Artist calls for action to educate those who thoughtlessly leave litter

 In News

An environmental artist is calling on people to join forces to combat the plague of waste left in beauty spots.

Diane Watson’s plea follows the piles of litter left behind on beaches and in beauty spots after lockdown eased.

In an article published on the Festival of Thrift’s website Diane outlines how her daily exercise in lockdown, walking the same two mile stretch of beach with her dogs, was “noticeably cleaner, the birds were singing louder and even the air felt fresher” leading her to wonder “was nature in the absence of humans beginning to heal?”

However after the easing of lockdown in late May when the sunny weather saw visitors return Diane was dismayed to note that “within days the litter and mess had returned. Bags full of picnic and food wrappers, chip papers, bottles of beer and half-empty plastic bottles once again became the norm.”

She added: “This increase in litter was reported in the news across the country at beaches and beauty spots – it’s not just a local problem. The disrespect is shocking and it’s clear we need behavioural and system change at every level.

“The sight of all this litter is something I find both frustrating and incomprehensible. What is it that makes people leave their mess? Mostly the debris is single use plastics, and why after lockdown are we seeing such a rise in the amount of irresponsible littering?

“Has the recent pandemic created a culture of selfishness where a relaxation of the rules means anything goes and a return to old bad habits?”

Diane believes that education and information is the way forward. Her creative practice focuses on plastic debris found along beaches and coastlines producing work that raises awareness of plastic pollution of the environment. She has worked with local communities to achieve plastic free status for Hartlepool, an initiative led nationally by Surfers Against Sewage and she has delivered talks and workshops to raise awareness of the damage that single use plastics are causing the environment.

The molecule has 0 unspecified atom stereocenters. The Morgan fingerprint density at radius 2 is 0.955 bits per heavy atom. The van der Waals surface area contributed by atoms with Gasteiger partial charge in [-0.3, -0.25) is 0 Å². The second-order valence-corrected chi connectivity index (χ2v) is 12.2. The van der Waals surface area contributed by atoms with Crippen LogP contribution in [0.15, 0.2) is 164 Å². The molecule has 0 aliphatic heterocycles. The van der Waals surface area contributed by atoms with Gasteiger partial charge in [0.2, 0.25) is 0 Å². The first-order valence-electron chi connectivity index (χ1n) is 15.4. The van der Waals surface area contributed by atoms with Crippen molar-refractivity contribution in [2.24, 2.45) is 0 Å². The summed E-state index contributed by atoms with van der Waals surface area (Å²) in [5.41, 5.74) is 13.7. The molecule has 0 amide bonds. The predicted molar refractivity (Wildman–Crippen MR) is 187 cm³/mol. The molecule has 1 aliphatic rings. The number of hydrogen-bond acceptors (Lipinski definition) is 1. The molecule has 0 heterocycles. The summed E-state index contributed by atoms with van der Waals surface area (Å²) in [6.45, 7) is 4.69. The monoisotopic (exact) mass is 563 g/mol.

She said: “Too often, there is a general lack of awareness of the problem and a sense that it’s somebody else’s problem. Shifting understanding to a consensus view that management of waste is our own responsibility would be a huge leap forward.

“In a world of increasing misinformation, confusion and distraction, a simple message that unites the community is the most positive step I feel I can offer as a visual artist. We have come together to ‘clap for carers’ now we need to unite and bang the drum to respect the environment.”

Recently Diane secured Arts Council funding to embark on a project to make a garden out of 3500 plastic bottles – the most commonly found plastic on any beach.

The ‘Garden of the Deep’ project will then be exhibited as part of the Festival of Thrift’s revised celebration of sustainable living event, Thriftfest Upcycled, on 12 + 13 September.

“As we lead up to the Thriftfest Upcycled weekend I am going to continue to make the flowers and collect the ones that others have made and do some guerrilla planting.

“I am planning on taking the flowers on a tour of the Tees Valley and photographing them in different and unexpected locations. I am also thinking of getting on my bike with a basket or trailer and cycling round with them – or maybe I have been locked up for too long! Look out for some beautiful plastic blooms flowering near you.”

Diane’s full blog and a video and instructions about how to get involved creating flowers out of plastic waste are available at